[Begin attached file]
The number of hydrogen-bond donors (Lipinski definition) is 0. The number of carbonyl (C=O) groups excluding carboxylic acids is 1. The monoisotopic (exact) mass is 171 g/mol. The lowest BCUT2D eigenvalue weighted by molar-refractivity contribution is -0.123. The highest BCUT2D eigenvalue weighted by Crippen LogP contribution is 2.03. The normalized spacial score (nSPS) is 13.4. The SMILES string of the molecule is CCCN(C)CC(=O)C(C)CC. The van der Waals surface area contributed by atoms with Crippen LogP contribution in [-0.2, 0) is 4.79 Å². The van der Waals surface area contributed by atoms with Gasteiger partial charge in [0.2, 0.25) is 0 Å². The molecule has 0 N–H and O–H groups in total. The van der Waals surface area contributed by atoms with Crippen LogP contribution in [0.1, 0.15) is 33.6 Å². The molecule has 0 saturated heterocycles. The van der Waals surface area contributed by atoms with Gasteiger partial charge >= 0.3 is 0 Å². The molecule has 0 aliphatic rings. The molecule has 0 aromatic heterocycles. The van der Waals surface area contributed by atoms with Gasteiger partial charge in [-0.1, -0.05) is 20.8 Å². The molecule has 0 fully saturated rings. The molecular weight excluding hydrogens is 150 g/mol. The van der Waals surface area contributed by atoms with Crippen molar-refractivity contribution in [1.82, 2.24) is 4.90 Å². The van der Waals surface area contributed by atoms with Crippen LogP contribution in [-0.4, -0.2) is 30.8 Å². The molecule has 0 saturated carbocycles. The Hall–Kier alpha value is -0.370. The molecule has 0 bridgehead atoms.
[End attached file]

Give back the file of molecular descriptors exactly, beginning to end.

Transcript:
The number of hydrogen-bond donors (Lipinski definition) is 0. The number of carbonyl (C=O) groups excluding carboxylic acids is 1. The monoisotopic (exact) mass is 171 g/mol. The lowest BCUT2D eigenvalue weighted by molar-refractivity contribution is -0.123. The highest BCUT2D eigenvalue weighted by Crippen LogP contribution is 2.03. The normalized spacial score (nSPS) is 13.4. The SMILES string of the molecule is CCCN(C)CC(=O)C(C)CC. The van der Waals surface area contributed by atoms with Crippen LogP contribution in [-0.2, 0) is 4.79 Å². The van der Waals surface area contributed by atoms with Gasteiger partial charge in [0.2, 0.25) is 0 Å². The molecule has 0 N–H and O–H groups in total. The van der Waals surface area contributed by atoms with Crippen LogP contribution in [0.1, 0.15) is 33.6 Å². The molecule has 0 saturated heterocycles. The van der Waals surface area contributed by atoms with Gasteiger partial charge >= 0.3 is 0 Å². The molecule has 0 aliphatic rings. The molecule has 0 aromatic heterocycles. The van der Waals surface area contributed by atoms with Gasteiger partial charge in [-0.1, -0.05) is 20.8 Å². The molecule has 0 fully saturated rings. The molecular weight excluding hydrogens is 150 g/mol. The van der Waals surface area contributed by atoms with Crippen molar-refractivity contribution in [1.82, 2.24) is 4.90 Å². The van der Waals surface area contributed by atoms with Crippen LogP contribution in [-0.4, -0.2) is 30.8 Å². The molecule has 0 saturated carbocycles. The Hall–Kier alpha value is -0.370. The molecule has 0 bridgehead atoms.